The man gladly took the bread and asked if I had anything else. I didn’t really have anything of great substance and I said as much and apologized as I walked away. He then loudly yelled, “*#$# you, yehudi!” I was quite hurt by his stinging words and was even more hurt that he chose such a term that usually meant that the speaker of the term had some kind of closeness to the Jewish people, if not being one himself. I was later upset that I had not only given up a delicious loaf of bread but I had expletives hurled at me as a result.
Both incidents came back to me only a couple of days later when I was in an elevator on my way up to Joe’s apartment. I recognized the man who was in the elevator with me and greeted him. He asked how I was doing and I warmly responded, “Baruch Hashem,” which is basically another way of saying Thank G-d. He was taken aback and said, “What a religious thing to say!” I was so stunned by his reaction that I completely forgot to push the floor button.
Have you ever been confronted with your own identity through verbal assault on the street? Do you ever feel like you have to protect yourself or who you feel you are from attacks that come from others? Do you ever try to make a connection with someone that seems like a kindred spirit, only to be rebuked by them?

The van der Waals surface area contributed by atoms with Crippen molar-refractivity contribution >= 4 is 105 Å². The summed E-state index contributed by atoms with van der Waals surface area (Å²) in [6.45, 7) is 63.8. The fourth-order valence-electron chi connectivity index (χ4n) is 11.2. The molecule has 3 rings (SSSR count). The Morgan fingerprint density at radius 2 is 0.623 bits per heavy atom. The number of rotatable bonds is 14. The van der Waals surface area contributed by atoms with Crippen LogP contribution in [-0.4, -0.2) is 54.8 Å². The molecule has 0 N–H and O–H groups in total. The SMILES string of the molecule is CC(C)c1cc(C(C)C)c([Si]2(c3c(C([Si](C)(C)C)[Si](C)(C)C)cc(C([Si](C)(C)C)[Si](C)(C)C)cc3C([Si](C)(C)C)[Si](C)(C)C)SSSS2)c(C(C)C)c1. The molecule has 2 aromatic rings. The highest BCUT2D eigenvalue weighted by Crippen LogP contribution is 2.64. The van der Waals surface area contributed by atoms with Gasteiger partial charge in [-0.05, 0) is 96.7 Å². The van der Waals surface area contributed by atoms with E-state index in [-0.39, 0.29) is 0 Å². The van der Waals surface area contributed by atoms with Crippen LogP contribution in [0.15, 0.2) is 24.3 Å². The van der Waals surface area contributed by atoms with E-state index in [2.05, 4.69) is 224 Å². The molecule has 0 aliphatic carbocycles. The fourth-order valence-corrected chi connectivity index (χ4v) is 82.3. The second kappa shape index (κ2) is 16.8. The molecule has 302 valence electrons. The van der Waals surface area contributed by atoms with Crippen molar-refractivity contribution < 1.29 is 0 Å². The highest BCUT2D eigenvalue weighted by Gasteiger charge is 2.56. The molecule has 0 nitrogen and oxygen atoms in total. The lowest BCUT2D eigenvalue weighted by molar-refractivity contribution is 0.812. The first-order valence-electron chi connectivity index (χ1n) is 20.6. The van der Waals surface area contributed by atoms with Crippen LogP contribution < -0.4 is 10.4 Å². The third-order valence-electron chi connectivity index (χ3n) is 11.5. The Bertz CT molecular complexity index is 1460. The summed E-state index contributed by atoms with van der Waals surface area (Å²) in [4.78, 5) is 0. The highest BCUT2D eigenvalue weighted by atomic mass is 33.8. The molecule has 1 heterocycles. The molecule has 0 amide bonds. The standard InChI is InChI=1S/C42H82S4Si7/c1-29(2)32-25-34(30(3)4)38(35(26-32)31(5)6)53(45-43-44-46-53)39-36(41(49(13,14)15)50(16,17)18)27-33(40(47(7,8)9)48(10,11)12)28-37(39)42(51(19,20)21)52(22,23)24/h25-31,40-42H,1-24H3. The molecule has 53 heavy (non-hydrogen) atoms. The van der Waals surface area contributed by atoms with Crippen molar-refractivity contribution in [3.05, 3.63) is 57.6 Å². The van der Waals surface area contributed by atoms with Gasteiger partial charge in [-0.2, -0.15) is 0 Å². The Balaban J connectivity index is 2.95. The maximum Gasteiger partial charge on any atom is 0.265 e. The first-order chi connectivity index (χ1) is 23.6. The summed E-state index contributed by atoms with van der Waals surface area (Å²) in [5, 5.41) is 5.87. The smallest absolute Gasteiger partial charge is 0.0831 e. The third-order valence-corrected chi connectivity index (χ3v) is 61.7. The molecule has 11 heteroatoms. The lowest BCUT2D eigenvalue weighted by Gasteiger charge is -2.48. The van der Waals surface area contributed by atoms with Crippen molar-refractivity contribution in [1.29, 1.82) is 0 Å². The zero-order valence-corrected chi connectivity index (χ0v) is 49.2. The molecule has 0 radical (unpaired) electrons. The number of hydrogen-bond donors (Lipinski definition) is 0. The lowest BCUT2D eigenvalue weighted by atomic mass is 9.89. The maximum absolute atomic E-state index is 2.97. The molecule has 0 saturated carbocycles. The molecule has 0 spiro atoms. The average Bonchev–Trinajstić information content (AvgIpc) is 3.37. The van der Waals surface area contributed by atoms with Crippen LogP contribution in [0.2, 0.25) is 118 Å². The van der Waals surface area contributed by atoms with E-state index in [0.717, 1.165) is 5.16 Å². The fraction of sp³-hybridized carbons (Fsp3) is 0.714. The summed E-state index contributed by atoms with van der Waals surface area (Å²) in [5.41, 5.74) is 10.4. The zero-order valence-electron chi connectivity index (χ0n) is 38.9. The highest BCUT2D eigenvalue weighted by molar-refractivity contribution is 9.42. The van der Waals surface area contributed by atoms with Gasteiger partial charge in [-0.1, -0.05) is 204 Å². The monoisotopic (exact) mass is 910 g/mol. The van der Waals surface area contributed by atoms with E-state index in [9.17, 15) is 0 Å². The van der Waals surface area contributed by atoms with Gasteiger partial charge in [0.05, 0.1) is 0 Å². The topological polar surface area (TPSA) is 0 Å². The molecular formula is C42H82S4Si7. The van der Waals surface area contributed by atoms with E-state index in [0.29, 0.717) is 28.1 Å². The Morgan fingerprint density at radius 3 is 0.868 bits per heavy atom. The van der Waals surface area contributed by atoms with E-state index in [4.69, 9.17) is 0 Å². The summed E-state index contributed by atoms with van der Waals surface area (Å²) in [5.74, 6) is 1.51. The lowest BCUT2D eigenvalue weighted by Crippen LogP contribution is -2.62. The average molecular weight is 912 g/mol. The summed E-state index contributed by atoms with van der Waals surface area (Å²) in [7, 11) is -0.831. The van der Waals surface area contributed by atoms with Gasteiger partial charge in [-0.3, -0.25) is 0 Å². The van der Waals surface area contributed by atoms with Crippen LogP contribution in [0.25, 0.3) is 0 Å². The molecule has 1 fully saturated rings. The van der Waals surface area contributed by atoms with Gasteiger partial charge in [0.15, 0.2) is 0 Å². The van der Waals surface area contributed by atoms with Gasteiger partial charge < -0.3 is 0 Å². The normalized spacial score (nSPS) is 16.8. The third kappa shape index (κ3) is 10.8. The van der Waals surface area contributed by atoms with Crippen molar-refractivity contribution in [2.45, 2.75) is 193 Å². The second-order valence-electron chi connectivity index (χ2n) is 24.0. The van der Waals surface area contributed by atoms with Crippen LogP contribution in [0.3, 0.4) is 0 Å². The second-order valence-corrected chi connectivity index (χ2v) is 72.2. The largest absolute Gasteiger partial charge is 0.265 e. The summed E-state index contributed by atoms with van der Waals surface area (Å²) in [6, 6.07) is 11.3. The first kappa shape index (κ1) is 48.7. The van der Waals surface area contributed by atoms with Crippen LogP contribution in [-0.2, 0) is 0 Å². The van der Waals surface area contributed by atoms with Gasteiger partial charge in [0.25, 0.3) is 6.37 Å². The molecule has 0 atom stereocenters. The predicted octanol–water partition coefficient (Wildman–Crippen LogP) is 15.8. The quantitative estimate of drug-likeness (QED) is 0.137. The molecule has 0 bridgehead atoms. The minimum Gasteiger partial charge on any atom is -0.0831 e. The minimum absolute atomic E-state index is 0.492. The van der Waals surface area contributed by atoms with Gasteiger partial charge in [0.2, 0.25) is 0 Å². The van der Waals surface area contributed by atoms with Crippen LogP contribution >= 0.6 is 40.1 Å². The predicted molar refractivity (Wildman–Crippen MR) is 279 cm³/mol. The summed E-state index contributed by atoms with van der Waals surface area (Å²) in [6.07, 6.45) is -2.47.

1. This is a fine article, Gordon, and I do wonder if people respond more strongly to visual clues than utterances.
    When you left the store, was the man still there?

  2. By visual clues, do you mean like the yarmulke on my head? 🙂
    Thankfully, he was long gone. I was glad to not have to see him again.

  3. Yes, Gordon, I mean visual clues like your yarmulke — just because it so clearly identifies you without any wondering whatsoever. Now people may overhear conversation and assume things about people — like your elevator utterance — but speech is never quite as precise or as predictable as its semiotic companions.

  4. That is so true, David. With speech there is always room for misunderstanding. 🙂